There are more and more articles every day that tout the use of barter, and more often than not the articles are targeting people that don’t own businesses, that have no formal barter experience, and that haven’t consumated their first trade. For many, that can be a daunting task, and unless there is some heavy motivation in the form of economic disarray, most are not going to take the steps to become full or part time barter-lovers.
Enter the Medical Profession…
Perhaps we need to look at barter as a means of giving primary care to people that are under or uninsured. Surely a doctor’s office can find creative uses for things that potential clients can offer in trade for medical care?
I owned a barter exchange for a number of years, and chiropractic and dental barter was always easy to come by, but then one day a sales person in my office made a discovery: smaller medical clinics trade. We had a doctor of family medicine, someone who could remove moles, prescribe medication, give stitches and splint or cast breaks, open up to trade. Many people don’t see a doctor at the beginning of an illness because the cash expense outweighs the perceived value of the cure. If a person could trade for the proper care, at the beginning of an illness, perhaps the cash drain on the current insurance scheme would go down, and those that can’t currently afford insurance would be offered plans at more reasonable, even affordable, prices.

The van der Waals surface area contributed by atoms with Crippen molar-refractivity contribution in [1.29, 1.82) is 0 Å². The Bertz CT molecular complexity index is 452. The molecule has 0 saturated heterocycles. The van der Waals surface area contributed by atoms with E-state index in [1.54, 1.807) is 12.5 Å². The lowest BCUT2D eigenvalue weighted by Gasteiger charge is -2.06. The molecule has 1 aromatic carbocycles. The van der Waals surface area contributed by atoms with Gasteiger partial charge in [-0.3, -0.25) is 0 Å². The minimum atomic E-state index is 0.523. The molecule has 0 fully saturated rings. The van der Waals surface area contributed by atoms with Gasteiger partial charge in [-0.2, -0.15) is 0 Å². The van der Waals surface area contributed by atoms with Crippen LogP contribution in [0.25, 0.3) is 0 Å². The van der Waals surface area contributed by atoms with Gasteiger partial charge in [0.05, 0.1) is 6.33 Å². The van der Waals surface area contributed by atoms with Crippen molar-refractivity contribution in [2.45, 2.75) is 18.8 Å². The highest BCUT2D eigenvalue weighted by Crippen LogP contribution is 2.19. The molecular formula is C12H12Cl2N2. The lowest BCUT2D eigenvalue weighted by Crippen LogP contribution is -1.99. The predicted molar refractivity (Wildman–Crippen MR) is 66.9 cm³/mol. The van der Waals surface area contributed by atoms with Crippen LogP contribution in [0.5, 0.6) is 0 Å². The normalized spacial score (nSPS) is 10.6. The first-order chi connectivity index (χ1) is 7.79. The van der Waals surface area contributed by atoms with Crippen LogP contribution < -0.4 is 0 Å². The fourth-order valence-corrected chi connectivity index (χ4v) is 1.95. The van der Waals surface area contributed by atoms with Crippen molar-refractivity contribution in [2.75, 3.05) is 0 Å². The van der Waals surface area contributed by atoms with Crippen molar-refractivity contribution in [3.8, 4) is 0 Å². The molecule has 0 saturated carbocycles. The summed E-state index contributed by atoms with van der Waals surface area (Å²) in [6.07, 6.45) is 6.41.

In an article on Cleveland.com, the author intimates that this change is coming:
“The worst that can happen is that they say no,” says Tom McDowell, former owner of ATX The Barter Company, based in Mentor, and the former executive director of the National Association of Trade Exchanges, the professional organization for business-to-business barter companies.
“But you have to trade on value, not time. You can’t trade two hours of lawn mowing for two hours of dental service.”
This idea of bartering with the medical profession isn’t the end-all fix-all that most people want, but it would be a good start in the right direction. And if the clinic didn’t want to handle the barter themselves, I’m sure a local trade exchange would be more than happy to pick up the slack.